Introduction: Identifying clinical measures that track disease in the earliest stages of frontotemporal lobar degeneration (FTLD) is important for clinical trials. Familial FTLD provides a unique paradigm to study early FTLD. Executive dysfunction is a clinically relevant hallmark of FTLD and may be a marker of disease progression.
Methods: Ninety-three mutation carriers with no symptoms or minimal/questionable symptoms (MAPT, n = 31; GRN, n = 28; C9orf72, n = 34; Clinical Dementia Rating scale plus NACC FTLD Module < 1) and 78 noncarriers enrolled through Advancing Research and Treatment in Frontotemporal Lobar Degeneration/Longitudinal Evaluation of Familial Frontotemporal Dementia Subjects studies completed the Executive Abilities: Measures and Instruments for Neurobehavioral Evaluation and Research (NIH-EXAMINER) and the UDS neuropsychological battery. Linear mixed-effects models were used to identify group differences in cognition at baseline and longitudinally. We examined associations between cognition, clinical functioning, and magnetic resonance imaging volumes.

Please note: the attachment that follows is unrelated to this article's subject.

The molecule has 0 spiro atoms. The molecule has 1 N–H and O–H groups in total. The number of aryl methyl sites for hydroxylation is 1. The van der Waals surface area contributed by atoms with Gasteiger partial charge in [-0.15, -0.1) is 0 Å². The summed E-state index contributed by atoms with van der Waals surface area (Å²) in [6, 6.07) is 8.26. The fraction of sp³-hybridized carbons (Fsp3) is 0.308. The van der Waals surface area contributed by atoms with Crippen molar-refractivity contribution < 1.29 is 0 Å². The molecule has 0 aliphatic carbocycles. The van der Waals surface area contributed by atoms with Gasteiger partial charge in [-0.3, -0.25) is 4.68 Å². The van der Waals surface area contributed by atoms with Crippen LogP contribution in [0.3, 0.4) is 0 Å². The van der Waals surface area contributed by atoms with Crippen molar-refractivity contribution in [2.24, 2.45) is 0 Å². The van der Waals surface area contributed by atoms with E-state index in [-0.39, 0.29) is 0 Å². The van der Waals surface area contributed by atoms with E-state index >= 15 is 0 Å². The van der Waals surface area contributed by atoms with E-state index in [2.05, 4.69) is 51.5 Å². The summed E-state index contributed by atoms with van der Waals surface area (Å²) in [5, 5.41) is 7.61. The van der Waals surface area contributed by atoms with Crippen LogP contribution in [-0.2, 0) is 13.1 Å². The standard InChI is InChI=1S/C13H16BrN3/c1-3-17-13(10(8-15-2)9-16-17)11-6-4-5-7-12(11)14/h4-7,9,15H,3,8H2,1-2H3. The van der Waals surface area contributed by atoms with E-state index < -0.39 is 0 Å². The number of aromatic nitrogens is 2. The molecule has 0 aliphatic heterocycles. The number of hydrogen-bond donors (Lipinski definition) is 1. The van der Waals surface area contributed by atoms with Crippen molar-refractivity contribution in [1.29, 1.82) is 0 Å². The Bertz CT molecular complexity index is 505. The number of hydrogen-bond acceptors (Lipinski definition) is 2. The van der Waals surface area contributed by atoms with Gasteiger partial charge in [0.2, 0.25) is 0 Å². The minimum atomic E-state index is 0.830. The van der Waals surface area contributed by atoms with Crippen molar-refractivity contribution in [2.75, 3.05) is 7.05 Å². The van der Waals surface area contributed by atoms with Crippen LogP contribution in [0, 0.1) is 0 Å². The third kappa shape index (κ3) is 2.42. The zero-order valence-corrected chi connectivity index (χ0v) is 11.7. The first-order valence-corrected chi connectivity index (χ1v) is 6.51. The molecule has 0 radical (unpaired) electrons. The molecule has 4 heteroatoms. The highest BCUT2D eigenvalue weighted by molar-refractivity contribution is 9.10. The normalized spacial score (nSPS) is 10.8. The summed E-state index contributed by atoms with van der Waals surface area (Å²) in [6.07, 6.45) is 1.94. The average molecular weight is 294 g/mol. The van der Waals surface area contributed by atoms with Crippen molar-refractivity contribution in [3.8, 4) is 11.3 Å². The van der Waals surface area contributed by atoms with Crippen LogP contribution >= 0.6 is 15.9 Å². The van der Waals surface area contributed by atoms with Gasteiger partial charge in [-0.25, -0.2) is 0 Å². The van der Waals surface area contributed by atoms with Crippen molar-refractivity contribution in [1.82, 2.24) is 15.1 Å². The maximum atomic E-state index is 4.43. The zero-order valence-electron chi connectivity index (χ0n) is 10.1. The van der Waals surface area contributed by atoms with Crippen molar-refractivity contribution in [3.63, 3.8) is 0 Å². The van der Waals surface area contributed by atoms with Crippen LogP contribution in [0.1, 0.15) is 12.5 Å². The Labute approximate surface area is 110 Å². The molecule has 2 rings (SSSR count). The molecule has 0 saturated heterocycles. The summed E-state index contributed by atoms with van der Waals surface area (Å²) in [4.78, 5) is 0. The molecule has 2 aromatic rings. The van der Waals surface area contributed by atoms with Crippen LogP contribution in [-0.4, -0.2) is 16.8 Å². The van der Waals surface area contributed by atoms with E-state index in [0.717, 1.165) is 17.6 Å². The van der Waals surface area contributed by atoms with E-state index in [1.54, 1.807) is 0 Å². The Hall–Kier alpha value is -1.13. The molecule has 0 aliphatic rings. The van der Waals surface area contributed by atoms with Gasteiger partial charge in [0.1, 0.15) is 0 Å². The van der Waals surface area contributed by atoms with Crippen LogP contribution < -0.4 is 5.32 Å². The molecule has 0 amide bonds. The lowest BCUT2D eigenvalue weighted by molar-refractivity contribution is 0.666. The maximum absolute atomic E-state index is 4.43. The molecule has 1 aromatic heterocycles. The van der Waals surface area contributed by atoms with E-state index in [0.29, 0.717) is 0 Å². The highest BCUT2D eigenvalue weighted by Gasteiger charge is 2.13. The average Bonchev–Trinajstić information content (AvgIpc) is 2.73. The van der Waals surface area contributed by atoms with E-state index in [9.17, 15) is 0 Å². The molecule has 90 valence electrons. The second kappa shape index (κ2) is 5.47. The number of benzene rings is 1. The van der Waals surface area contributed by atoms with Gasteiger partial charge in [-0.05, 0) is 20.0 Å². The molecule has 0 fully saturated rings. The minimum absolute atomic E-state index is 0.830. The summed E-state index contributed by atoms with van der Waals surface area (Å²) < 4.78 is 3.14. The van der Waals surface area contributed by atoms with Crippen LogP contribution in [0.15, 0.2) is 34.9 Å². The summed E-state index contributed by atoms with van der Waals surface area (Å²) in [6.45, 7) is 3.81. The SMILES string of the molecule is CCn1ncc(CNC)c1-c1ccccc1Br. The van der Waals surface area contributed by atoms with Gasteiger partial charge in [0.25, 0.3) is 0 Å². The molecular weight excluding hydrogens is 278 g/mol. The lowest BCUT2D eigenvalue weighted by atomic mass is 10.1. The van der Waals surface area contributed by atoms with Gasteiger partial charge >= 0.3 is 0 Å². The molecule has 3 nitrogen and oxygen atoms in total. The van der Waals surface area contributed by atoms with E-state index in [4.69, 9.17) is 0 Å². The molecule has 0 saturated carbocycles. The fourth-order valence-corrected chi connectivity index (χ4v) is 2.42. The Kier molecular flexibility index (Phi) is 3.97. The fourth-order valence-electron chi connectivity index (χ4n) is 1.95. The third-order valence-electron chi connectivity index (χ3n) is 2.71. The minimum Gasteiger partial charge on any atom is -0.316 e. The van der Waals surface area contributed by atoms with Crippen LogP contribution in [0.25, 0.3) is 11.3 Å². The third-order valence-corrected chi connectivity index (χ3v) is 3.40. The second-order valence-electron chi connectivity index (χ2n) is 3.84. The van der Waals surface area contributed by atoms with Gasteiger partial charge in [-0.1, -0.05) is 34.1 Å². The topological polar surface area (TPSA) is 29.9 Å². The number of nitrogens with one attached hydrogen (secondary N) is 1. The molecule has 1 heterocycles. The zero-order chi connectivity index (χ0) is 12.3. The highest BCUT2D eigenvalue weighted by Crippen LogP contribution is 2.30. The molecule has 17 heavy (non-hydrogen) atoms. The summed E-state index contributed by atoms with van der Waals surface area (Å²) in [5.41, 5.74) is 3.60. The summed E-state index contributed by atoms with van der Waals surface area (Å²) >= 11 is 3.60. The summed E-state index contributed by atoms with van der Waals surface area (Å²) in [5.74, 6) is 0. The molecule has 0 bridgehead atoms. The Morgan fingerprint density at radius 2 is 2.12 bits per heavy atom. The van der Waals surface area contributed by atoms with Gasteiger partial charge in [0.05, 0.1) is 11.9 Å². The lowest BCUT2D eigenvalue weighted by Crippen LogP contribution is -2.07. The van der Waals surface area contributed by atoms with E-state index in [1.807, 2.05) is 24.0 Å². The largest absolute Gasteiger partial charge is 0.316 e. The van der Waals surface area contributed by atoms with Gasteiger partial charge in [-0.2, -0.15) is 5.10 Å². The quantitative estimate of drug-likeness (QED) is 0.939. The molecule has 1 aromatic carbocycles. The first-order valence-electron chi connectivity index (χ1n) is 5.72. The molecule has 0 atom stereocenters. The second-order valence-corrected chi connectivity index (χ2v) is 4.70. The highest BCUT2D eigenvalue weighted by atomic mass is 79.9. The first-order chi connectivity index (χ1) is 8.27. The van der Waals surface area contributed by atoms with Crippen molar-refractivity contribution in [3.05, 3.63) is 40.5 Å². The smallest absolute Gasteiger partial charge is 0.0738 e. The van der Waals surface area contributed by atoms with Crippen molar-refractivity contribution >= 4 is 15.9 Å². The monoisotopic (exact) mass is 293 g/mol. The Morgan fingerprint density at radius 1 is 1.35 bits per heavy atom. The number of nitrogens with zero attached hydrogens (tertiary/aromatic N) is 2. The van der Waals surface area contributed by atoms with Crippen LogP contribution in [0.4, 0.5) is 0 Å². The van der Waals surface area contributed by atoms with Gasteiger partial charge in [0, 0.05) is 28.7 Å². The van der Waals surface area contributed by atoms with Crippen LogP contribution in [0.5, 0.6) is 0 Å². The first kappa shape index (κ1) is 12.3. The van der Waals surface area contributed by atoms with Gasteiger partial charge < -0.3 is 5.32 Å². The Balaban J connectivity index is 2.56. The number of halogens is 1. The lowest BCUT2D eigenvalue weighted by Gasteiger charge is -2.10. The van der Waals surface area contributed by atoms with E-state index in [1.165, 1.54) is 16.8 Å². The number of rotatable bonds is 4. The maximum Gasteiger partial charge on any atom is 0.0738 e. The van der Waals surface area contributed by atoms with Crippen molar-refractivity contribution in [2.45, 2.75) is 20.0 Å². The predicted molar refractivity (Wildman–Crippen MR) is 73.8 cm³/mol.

Results: NIH-EXAMINER scores detected baseline and differences in slopes between carriers and noncarriers, even in carriers with a baseline Clinical Dementia Rating scale plus NACC FTLD Module = 0. NIH-EXAMINER declines were associated with worsening clinical symptoms and brain volume loss.
Discussion: The NIH-EXAMINER is sensitive to cognitive changes in presymptomatic familial FTLD and is a promising surrogate endpoint.
Keywords: Behavioral variant; Cognition; Corticobasal syndrome; Fluency; Genetic; Inhibition; Neuropsychology; Nonfluent variant; Primary progressive aphasia; Progranulin; Progressive supranuclear palsy; Semantic variant; Set-shifting; Tau; Working memory.
© 2019 The Authors. Alzheimer's & Dementia published by Wiley Periodicals, Inc. on behalf of Alzheimer's Association.